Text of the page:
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Saturday, June 6, 2015

Part Versus Whole

When Bow eats an apple, he eats the whole apple.


There is no differentiating core from outer layer.


There is no concern over seeds or less tasty fibers.


Bow likes to examine every part of the apple, to see what is there, but when it gets small enough to slip it into his mouth, he does so, and the apple disappears.


There is only one part of the apple that Bow does not eat: the stem.


When he is done with the apple, Bow hands me the stem.


To many, the apple can be divided into slices and eaten in parts, or even shared among friends. But a little apple is too small for Bow to subdivide. Portion size will vary.


To most of us, the milkweed flower is an indivisible whole, a poof of color in an otherwise drab field.


But to the bee, the contents of each individual floret of which the  complex flower consists is the meal being attacked.


The bee can visit more than one floret per feeding, but it can't possibly finish harvesting the contents the whole flower. And this is true even though the bee is bringing food home to the hive, and not consuming it all on the spot.


I have stood there and watched a bee flit from one floret to the next.


But as many times as it comes in for that landing, it still cannot cover the entire flower.


There is enough food in a single milkweed flower for a whole hive full of bees.


One size does not fit all, and the portions you purchase or consume are an individual matter. But there is a movement afoot among government officials to suggest that portion size is something that is immutable and dictated from above.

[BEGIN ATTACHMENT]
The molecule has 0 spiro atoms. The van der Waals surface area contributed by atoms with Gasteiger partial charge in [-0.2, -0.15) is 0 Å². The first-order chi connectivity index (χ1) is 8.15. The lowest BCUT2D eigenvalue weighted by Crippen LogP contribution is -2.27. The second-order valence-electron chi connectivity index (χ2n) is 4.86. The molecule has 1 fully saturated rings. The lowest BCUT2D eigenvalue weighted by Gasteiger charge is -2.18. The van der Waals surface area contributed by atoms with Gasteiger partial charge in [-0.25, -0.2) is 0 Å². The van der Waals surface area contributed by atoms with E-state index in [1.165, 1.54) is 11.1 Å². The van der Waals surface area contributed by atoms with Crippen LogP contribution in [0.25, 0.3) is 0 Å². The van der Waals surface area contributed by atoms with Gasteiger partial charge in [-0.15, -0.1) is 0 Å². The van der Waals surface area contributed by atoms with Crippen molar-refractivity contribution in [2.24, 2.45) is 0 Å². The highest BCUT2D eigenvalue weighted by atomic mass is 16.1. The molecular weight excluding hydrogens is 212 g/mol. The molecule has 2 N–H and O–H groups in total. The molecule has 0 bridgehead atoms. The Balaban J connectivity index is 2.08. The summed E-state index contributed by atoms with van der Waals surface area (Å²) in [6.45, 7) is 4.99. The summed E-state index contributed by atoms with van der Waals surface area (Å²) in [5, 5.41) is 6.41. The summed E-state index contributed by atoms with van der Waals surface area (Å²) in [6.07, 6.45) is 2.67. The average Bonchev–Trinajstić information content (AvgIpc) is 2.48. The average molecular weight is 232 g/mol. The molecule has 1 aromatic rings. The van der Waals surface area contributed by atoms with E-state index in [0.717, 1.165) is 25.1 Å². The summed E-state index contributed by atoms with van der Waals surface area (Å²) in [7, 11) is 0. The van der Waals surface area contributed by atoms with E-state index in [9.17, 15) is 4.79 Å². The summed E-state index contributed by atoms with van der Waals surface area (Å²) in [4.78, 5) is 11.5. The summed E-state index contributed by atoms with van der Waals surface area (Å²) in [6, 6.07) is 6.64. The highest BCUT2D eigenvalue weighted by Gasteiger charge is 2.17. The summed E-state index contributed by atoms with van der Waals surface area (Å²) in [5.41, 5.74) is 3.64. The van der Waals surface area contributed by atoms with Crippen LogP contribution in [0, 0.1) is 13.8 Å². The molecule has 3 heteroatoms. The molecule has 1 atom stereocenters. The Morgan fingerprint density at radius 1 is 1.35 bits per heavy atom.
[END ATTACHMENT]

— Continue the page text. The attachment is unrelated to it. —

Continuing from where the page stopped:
A couple of recent items made me think of that. One was a picture of a school assignment, in which a math problem was posed: "Luis ate 2/3 of his pizza and Marty ate 1/2 of his, but Marty ate more pizza that Luis. How is that possible?" In a childish handwriting, the student replied: "Marty's pizza was bigger." Then in a green marker, an adult -- presumably the teacher -- wrote: "That is incorrect. Marty could not have eaten more pizza, because 2/3 is always more than 1/2."

Now I don't know if this was a real example of a teacher/student interaction or a hoax, but it would not surprise me if there are teachers who don't realize that pizzas can vary in size. We are fast approaching a world where everything is standardized,  and portions are set by the government.

Then there are officials who want to ban super-sized sodas on the ground that they are "not healthy", but if you want to drink that much, you should have to buy two regular sodas. Or the federal regulator who forbade a manufacturer from labeling a low carb snack bar as "healthy" because it had "too many calories."

Portion size varies. How much of anything you eat also varies. How much you need to eat varies. How do the regulators know if the soda or the snack bar are going to be shared with a friend or not? How do they know you won't save some for later? Do they know how big you are or high your metabolism? They don't! It varies.

My daughter and I regularly ask for doggy bags every time we eat out. Yes, restaurant portions seem to be designed for people at least twice our size. But this does not upset us or cause us to waste the food or eat until we burst. We just have the other half the next day, and it makes the meal more economical.



Even a bee knows when it has had enough, and their food is loaded with sugar! Why on earth do they assume portion control is something individual humans cannot manage?



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